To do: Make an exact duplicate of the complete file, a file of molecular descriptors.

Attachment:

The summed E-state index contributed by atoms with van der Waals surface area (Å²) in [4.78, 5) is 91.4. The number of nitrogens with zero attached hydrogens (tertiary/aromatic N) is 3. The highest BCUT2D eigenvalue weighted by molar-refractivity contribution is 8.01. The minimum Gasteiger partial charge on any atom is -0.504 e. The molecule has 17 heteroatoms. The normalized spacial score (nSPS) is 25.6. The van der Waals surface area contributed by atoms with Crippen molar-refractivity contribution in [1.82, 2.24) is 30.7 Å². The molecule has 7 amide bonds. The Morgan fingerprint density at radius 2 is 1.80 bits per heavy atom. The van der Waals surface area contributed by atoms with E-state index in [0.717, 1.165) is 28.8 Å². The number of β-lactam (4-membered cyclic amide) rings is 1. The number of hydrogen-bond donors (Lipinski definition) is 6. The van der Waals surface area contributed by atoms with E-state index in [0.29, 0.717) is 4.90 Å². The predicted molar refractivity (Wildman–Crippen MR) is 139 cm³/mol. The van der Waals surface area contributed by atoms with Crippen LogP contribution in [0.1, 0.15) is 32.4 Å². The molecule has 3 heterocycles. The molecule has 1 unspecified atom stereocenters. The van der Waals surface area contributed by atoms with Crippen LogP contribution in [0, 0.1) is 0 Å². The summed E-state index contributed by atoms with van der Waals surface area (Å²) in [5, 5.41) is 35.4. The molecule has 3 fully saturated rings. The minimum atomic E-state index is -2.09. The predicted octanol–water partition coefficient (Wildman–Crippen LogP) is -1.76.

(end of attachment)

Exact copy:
The summed E-state index contributed by atoms with van der Waals surface area (Å²) in [4.78, 5) is 91.4. The number of nitrogens with zero attached hydrogens (tertiary/aromatic N) is 3. The highest BCUT2D eigenvalue weighted by molar-refractivity contribution is 8.01. The minimum Gasteiger partial charge on any atom is -0.504 e. The molecule has 17 heteroatoms. The normalized spacial score (nSPS) is 25.6. The van der Waals surface area contributed by atoms with Crippen molar-refractivity contribution in [1.82, 2.24) is 30.7 Å². The molecule has 7 amide bonds. The Morgan fingerprint density at radius 2 is 1.80 bits per heavy atom. The van der Waals surface area contributed by atoms with E-state index in [0.717, 1.165) is 28.8 Å². The number of β-lactam (4-membered cyclic amide) rings is 1. The number of hydrogen-bond donors (Lipinski definition) is 6. The van der Waals surface area contributed by atoms with E-state index in [0.29, 0.717) is 4.90 Å². The predicted molar refractivity (Wildman–Crippen MR) is 139 cm³/mol. The van der Waals surface area contributed by atoms with Crippen LogP contribution in [0.1, 0.15) is 32.4 Å². The molecule has 3 heterocycles. The molecule has 1 unspecified atom stereocenters. The van der Waals surface area contributed by atoms with Crippen LogP contribution in [0, 0.1) is 0 Å². The summed E-state index contributed by atoms with van der Waals surface area (Å²) in [5, 5.41) is 35.4. The molecule has 3 fully saturated rings. The minimum atomic E-state index is -2.09. The predicted octanol–water partition coefficient (Wildman–Crippen LogP) is -1.76.